Founder of Ikea Ingvar Kamprad, pictured with his wife, passed away in his sleep aged 91
For a multi-billionaire, Ingvar Kamprad appeared to live an ostentatiously frugal life. He drove a 15-year-old white Volvo, wore second-hand clothes, bought fruit and vegetables late in the afternoon so he could haggle the prices down and only had his hair cut when travelling in developing countries, as it was cheaper.
There was no private jet — he flew economy — and he stayed in budget rather than swanky hotels where he would abstain from costly mini bars.
There were extravagances, but even they were slight — a pinch of snuff or a dollop of Swedish fish roe. And, if he was feeling devilish, a nice new shirt and cravat.
It seems a strange life for a chap who, in 2004, overtook Microsoft founder Bill Gates to become the world’s richest man, but his domestic austerity chimed beautifully with his business ethos.
Kamprad — who has died aged 91 in his sleep at his bungalow in Smaland, Sweden — was the founder of Ikea, the low-cost flat- pack furniture company that brought stylish living to the masses, caused endless marital flare-ups (who has not been close to blows when tackling a set of his ‘simple and easy to follow’ assembly instructions?) and which is now worth about £51 billion.
Ikea’s success was achieved, Kamprad maintained, by frugality, building warehouse-type shops on cheap land, buying materials at a discount, packaging items in boxes to be assembled at home by the buyer and keeping things simple and affordable.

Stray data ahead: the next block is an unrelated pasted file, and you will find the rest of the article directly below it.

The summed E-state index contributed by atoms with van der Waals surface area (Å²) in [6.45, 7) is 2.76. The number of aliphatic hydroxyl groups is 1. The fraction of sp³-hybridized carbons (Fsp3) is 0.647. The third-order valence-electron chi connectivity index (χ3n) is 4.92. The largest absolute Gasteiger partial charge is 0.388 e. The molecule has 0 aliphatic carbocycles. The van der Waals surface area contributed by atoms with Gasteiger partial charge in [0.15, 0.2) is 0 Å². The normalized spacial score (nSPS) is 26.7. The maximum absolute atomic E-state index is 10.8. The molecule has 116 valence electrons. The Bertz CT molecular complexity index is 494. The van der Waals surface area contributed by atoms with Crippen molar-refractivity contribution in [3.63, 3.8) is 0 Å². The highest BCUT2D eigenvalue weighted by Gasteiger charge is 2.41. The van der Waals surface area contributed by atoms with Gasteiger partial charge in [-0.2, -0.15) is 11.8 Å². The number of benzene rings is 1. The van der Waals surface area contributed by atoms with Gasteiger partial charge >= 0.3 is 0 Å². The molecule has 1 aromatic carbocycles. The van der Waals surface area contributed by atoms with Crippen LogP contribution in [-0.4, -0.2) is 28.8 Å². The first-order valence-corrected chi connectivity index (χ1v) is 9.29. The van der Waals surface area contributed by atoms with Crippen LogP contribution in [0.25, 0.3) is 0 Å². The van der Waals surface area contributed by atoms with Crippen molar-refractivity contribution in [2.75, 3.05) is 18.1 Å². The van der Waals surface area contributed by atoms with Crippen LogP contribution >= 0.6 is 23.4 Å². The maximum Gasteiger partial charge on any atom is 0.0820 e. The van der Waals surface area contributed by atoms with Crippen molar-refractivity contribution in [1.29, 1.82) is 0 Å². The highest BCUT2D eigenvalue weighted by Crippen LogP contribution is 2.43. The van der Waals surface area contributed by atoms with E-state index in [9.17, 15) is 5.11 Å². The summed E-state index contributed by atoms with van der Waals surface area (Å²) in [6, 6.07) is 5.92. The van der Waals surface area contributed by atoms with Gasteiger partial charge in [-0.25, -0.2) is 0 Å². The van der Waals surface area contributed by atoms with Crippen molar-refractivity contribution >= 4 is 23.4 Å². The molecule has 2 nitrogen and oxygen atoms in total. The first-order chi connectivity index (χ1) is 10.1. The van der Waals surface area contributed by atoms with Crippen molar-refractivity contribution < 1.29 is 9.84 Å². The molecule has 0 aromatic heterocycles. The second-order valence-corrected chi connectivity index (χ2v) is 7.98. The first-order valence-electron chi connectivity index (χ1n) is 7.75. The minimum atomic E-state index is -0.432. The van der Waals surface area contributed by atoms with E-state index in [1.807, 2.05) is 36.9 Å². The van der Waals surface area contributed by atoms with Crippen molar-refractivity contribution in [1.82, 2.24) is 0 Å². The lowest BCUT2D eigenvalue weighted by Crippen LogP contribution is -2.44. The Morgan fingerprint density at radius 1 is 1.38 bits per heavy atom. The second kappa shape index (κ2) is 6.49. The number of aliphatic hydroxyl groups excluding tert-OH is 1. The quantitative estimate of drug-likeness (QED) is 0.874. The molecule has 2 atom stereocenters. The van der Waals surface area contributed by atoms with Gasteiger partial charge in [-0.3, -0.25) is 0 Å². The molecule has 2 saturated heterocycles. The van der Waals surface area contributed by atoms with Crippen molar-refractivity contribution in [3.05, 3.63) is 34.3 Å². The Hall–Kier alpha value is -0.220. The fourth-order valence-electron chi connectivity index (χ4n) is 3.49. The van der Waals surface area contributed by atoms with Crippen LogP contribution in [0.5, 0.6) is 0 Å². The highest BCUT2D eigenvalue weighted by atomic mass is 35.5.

When his second wife, Margaretha, wanted a holiday house in France, he obliged, but only on the understanding that some of the rooms were rented out.
Kamprad refused to take taxis in London, once catching the bus to pick up an industry award, and haggled constantly in markets. And, when a top-level Ikea meeting in Copenhagen ended early, he refused to leave because he had paid for a day’s parking.
It was a template his executives felt obliged to follow. If he flew economy, they had to. They didn’t take taxis. They were encouraged to write on both sides of a piece of paper and recycle cups. They kept costs down and made phenomenal profits.
In Sweden, he was considered an entrepreneurial genius, a demi-God, almost. He was the self-made hero who created an empire and revolutionised the furniture industry.
The Ikea founder died at his bungalow in Smaland, Sweden and lived a frugal life despite being one of the richest men in the world
Yesterday, Torbjörn Lööf, chief executive and president of the parent company, Inter Ikea Group, said: ‘We will remember his dedication and commitment to always side with the many people. To never give up, always try to become better and lead by example.’
Presumably, Loof had temporarily forgotten about Kamprad’s alcoholism — which he claimed to control by abstaining three times a year, on doctor’s orders — and drinking heavily for the rest.
And, of course, that unpleasant episode back in 1994 when the Stockholm newspaper Expressen revealed that Kamprad had joined a Swedish fascist party in 1943 and become an enthusiastic Nazi sympathiser, at about the same time he founded the company.
According to the paper, his name had popped up in the archives of Per Engdahl, a Swedish fascist leader who’d recently died.
In neutral Sweden, Kamprad helped out at party meetings, stayed involved after World War II and, in 1950, even wrote to Engdahl, saying how proud he was of his participation.
In 1994, the entrepreneur’s public response was quick and humble. He wrote a letter to Ikea employees, in which he called his affiliation with the organisation the ‘greatest mistake of his life’, ‘my greatest fiasco’ and ‘a part of my life that I bitterly regret’.
Even so, the Nazi stain was hard to remove. In 2011, a book by Elisabeth Asbrink suggested the ties had gone deeper, with Kamprad acting as a recruiter and fundraiser and Swedish intelligence even opening a file on him.
Ingvar Feodor Kamprad was born in Pjatteryd, Sweden, on March 30, 1926, the son of modest farmers. He was dyslexic but unusually bright and, aged five, was already a budding tycoon, selling matchboxes, Christmas cards, pens, wall hangings and berries he’d picked in the forests.